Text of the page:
15. Made with ingenuity and verve, it substitutes the half-glimpsed and suggestive for the in-your-face and explicit, and concentrates more on the buildup than the payoff, the fear more than the fright.
  16. Pee-wee was always a boy-man, but Reubens is pushing 60; when he is flying through the air singing "I'm the luckiest boy in the world" the words "Sunset Boulevard" do come unfortunately to mind. Still, fans of Pee-wee will no doubt delight in a return to those strange and halcyon days before the Wiggles and Blues Clues took over the world, when Barney was still Fred Flintstone's sidekick and not a purple dinosaur and Pee-wee's multi-generational appeal was subversive and unique.
  17. There is something satisfying about watching difficult things performed well, especially when the point is to make it look easy, and especially when the performer is a person who might reasonably be expected to fail.
  18. As these things go, The Job is rather mild-mannered and amiable--everyone is on their best behavior, because there is no advantage in being nasty.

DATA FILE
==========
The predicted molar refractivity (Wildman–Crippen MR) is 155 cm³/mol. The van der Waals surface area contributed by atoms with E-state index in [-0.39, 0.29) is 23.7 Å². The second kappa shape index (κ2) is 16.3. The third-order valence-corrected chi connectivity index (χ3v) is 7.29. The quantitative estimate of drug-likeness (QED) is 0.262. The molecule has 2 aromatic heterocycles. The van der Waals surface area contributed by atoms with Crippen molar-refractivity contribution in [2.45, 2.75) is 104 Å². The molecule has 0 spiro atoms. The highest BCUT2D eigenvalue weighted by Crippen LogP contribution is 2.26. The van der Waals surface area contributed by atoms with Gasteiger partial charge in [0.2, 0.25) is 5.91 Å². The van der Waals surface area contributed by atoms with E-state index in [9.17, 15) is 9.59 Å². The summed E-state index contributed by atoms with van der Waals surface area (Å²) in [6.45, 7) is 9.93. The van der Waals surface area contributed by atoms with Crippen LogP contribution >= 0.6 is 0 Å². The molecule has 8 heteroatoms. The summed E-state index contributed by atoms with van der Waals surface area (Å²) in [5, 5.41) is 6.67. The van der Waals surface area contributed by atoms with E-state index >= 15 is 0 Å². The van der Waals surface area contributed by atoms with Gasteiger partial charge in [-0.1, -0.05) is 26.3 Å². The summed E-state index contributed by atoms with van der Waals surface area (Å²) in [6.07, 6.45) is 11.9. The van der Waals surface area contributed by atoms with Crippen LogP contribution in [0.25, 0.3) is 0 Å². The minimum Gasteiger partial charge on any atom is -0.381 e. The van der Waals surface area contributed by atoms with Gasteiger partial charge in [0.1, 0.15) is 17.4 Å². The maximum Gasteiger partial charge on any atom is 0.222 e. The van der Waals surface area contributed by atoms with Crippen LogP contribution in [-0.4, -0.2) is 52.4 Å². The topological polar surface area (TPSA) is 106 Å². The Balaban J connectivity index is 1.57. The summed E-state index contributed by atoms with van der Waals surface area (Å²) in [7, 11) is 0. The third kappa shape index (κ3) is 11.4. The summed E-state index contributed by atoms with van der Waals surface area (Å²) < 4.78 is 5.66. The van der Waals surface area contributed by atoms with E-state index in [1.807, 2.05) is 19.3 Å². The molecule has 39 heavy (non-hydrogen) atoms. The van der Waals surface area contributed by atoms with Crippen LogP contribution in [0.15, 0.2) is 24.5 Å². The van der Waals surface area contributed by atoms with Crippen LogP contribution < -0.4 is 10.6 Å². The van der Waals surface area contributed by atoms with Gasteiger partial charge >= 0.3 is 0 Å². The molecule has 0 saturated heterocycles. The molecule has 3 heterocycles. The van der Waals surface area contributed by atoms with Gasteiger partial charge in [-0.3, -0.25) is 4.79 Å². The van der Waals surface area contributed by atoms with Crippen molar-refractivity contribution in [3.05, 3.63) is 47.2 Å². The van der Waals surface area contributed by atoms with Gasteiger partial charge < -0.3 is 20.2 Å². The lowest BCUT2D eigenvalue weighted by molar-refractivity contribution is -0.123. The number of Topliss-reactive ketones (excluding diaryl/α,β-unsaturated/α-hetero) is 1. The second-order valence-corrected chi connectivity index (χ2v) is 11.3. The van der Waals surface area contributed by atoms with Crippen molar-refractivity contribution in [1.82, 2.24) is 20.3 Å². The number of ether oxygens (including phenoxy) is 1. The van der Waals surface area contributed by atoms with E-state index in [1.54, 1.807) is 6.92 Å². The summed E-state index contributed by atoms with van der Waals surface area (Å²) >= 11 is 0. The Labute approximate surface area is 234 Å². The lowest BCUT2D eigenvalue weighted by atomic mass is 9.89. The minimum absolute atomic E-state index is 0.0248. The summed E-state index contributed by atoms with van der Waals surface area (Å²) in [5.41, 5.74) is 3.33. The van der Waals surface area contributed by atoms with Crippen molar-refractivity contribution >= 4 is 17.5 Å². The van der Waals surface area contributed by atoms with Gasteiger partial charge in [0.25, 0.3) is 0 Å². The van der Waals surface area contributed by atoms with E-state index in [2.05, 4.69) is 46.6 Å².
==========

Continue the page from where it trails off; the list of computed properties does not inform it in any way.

19. As at the Friars, the humor gets low at times, but the characters themselves do not; which is not to say that they keep their dignity. The conversation is long on riffing and syntactically comical constructions.
  20. if you're the type of person who needs every little thing, or indeed any little thing, to make sense in a pilot, then you should probably watch Fringe in solitude, preferably with the door closed, so the rest of us can enjoy it for what it is--an uneven but promising jumble of horror, thriller and comedy that is not afraid to reference SpongeBob and "Altered States" in practically the same scene.